Beyond the expected subjects of accounting, taxes, human management, and marketing, SBRC's content includes multi-resource business plans, eighty digital books focused on small business, and articles from 300 journals. Directories will guide you to associations, trade shows, consultants, and others. You can listen to podcasts and see videos oriented to small business and entrepreneurship, as well as find a glossary of over 2,200 business terms (in case you're not a business professor).
A Resource You Should Know About: Sports Market Analytics
Sometimes a resource or database grows into something much better than it used to be -- see Sports Market Analytics.
Sports Market Analytics (SMA) was formerly known as SBRnet (Sports Business Research Network). It has become a leading provider of sports marketing research in the United States. SMA features market research and industry news in the area of sports business. Contents include industry-developed market research, government statistics, facility reports and news, international market publications, customized research, and directories for governing bodies, college athletic, employment agencies, and marketing agencies.
Coverage includes sporting goods, sports e-commerce, sport marketing, sport sponsorship, sport facilities, sport broadcasting and new media, fantasy sports, eSports, consumer product brand share, demographics, mobile device usage patterns.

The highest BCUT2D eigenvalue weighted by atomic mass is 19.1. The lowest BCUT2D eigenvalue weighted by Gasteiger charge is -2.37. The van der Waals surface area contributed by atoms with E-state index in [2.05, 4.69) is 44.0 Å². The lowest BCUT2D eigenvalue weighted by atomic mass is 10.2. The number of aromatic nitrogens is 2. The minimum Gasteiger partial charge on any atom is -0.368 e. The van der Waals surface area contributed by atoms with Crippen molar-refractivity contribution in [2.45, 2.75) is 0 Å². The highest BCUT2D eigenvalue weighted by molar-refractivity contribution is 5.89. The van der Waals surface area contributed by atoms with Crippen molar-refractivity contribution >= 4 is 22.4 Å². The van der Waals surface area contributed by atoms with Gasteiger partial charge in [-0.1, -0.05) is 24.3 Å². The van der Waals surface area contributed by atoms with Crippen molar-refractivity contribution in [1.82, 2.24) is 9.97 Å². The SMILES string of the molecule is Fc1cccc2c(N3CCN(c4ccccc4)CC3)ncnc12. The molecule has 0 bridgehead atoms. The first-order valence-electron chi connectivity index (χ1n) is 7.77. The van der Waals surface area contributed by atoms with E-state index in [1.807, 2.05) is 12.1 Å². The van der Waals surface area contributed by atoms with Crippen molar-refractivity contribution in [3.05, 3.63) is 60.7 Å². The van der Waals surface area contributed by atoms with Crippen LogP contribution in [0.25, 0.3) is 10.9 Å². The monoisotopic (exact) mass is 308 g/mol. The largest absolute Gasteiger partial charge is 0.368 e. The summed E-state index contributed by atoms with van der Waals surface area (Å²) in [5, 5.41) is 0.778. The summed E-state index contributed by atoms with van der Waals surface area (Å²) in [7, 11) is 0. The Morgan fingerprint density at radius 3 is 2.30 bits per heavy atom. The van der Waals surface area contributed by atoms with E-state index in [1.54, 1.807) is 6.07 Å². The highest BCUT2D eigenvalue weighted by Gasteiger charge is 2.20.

SMA includes wide-ranging content including all sports demographics, fantasy sports, online viewing trends, social media, sponsorship, fan market size, and TV viewing trends; Sporting goods, including financial summaries, equipment by product, imports, online purchase trends, total market for apparel, footwear, and equipment; Market segments including college sports, participation, women’s sports, and youth sports.
SMA provides full-text coverage since 2011 and is mobile-friendly. A brief tutorial (.pptx) is available for more details.
SensusAccess is a web-based service that provides Sacred Heart University students, faculty, staff and alumni the ability to convert documents into accessible and alternate formats. For example, a user can turn a text-based document or book into an audio, e-book or more accessible text-based document.
The Library website provides the link for file conversion, and brief “best practices.” SensusAccess is sophisticated, but some of the results can be alarming or occasionally unintelligible. For example, a blog entry, saved as an .html file, may have several internal codes that result in a few odd words at the beginning of a conversion to a sound file (.mp3). When you send a file to SensusAccess, it can take up to 30 minutes to receive a converted file back.
Sensus Access itself as excellent support, a helpful FAQ, an a nine-module e-learning course on file conversions and how to improve accessibility. The support site links to several useful tools, including two sites for creating accessible math contents, including symbols and equations. The SHU Accessibility Resource Center has links to helpful resources for our university community, including video captioning services